how to keep the water trough clean

Last post 08-29-2009 1:32 PM by Emolee. 25 replies.
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  • 07-05-2009 7:28 PM

    how to keep the water trough clean

    i was wondering how you could keep the inside of the trough clean. if you have a trough you can see some slime of scum build up after a couple days them you have to clean the whole thing and get new water. now i was wondering if anyone had any kind of trick to keep the trough clean without hurting the horses

    all replies appreciated

  • 07-06-2009 4:49 AM In reply to

    Re: how to keep the water trough clean

    I put mine in the shade... no sunlight. That helps a lot.  I've tried using a little vinegar in the water but my girls don't like it... yours might. When it's very hot (90s plus) I  fill with what they will drink in 24 hours and dump and scrub daily before refilling. Good luck.


    Horses give us the wings we lack.
  • 07-06-2009 7:38 AM In reply to

    Re: how to keep the water trough clean

    There was a great thread on this just recently, I cant find it, but maybe someone who knows this site better could?? There were several pages of great tips, like using goldfish, or bleach.  I cant remember them all!

  • 07-06-2009 7:55 AM In reply to

    Re: how to keep the water trough clean

    we put goldfish in there and it keeps it pretty clean. I would NOT put anything like bleach in there.

  • 07-06-2009 8:11 AM In reply to

    Re: how to keep the water trough clean

    An old cowboy outside Flagstaff, AZ where I layed my horses up during our cross-country move, used bluing in his metal stock tanks.

    Tthat would be the same bluing grandma used to wash the whites in.

     All three of my horses drank more of his water than anywhere else.

    It was sparkling clean and no bugs either.

  • 07-06-2009 8:38 AM In reply to

    Re: how to keep the water trough clean

  • 07-06-2009 8:54 AM In reply to

    Re: how to keep the water trough clean

    I've also read of putting goldfish in the tank, as Dr. O posted. I'm not sure what happens to them during the winter, though. Maybe you take them out before it freezes, or maybe they'd be okay if you heat your trough for the cold months.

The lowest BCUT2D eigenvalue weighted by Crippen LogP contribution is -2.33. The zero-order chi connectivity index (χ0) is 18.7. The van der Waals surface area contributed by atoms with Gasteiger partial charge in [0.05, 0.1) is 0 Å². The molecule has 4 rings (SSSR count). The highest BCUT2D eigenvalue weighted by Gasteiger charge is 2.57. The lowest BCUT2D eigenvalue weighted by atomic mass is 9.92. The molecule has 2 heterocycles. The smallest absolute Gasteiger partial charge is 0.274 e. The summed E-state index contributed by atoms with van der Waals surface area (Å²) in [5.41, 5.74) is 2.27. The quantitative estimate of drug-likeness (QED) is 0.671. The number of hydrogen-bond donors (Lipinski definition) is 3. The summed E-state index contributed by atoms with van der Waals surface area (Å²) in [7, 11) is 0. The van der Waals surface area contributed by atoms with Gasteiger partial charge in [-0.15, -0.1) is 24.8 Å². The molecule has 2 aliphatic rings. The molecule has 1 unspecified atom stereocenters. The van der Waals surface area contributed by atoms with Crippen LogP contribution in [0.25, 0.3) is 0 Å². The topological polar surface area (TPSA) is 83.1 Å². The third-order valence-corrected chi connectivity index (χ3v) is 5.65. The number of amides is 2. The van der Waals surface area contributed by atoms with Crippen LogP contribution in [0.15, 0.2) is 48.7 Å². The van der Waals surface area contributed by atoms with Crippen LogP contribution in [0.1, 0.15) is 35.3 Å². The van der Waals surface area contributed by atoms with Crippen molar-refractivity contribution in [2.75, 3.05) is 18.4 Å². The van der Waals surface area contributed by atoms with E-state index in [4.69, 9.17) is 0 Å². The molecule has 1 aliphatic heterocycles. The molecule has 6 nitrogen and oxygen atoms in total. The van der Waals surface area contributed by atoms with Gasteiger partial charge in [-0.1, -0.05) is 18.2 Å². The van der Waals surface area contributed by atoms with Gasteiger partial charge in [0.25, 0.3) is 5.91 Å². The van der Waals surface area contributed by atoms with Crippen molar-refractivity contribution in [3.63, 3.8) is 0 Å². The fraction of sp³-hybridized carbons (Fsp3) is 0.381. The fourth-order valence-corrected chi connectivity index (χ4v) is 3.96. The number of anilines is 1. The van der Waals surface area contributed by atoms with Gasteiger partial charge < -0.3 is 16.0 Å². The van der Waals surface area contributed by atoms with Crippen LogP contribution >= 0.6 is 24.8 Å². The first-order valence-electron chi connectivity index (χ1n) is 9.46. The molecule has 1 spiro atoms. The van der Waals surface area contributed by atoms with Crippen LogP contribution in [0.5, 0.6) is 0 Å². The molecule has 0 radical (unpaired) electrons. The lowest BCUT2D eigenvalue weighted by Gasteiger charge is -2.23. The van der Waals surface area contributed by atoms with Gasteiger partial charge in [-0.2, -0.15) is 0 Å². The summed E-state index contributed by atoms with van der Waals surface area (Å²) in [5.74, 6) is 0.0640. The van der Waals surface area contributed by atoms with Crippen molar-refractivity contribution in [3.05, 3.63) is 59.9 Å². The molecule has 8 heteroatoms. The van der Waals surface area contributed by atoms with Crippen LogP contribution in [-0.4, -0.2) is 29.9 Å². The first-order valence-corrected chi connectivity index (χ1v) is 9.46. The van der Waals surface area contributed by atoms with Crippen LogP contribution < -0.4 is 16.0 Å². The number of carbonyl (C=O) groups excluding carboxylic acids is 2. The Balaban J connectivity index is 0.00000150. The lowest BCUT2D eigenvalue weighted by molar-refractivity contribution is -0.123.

Megan


    "The horse you get off is not the horse you got on. It is your job as a rider to ensure that as often as possible, the change is for the better."

    Anonymous




  • 07-06-2009 10:04 AM In reply to

    Re: how to keep the water trough clean

     I have goldfish in my tanks and they do quite well over the winter with trough heaters.  However, they don't do much to help keep the tanks clean of algae.  They have more of an effect on mosquito larvae.  I was given a very large plecostomas (catfish relative) that does a great job on the algae.  

    Keeping the troughs out of the daylight helps slow the algae growth, but if you want crystal clean troughs, you still need to scrub them out.

    Cindy

    Hi, Mom!


  • 07-07-2009 4:28 AM In reply to

    Re: how to keep the water trough clean

    remmer:
    Keeping the troughs out of the daylight helps slow the algae growth, but if you want crystal clean troughs, you still need to scrub them out.

    I was thinking that in the first place but still went with the bluing.  Which, if I were going to use something, it would be the bluing.  My horses really liked drinking the water at that old cowboy's ranch.

    If you're horses are on your property to where you can control what kind of tanks you use, I would switch out the big tanks to 20 gallon muck tubs for the warmer weather. 

     During the summer I have 4 water stations and the only one with shade is the one under the overhang at the barn.

    I have a total of five 20 gallon muck tubs that are out in the sun and the 150 gallon rubber tank is under the overhang.

    Those muck tubs are much easier to handle and faster to clean; plus the horses drink them down faster so you're not wasting as much water when you do have to dump them.

     In the winter I only have two heated stock tanks for the horses and they are both at the barn.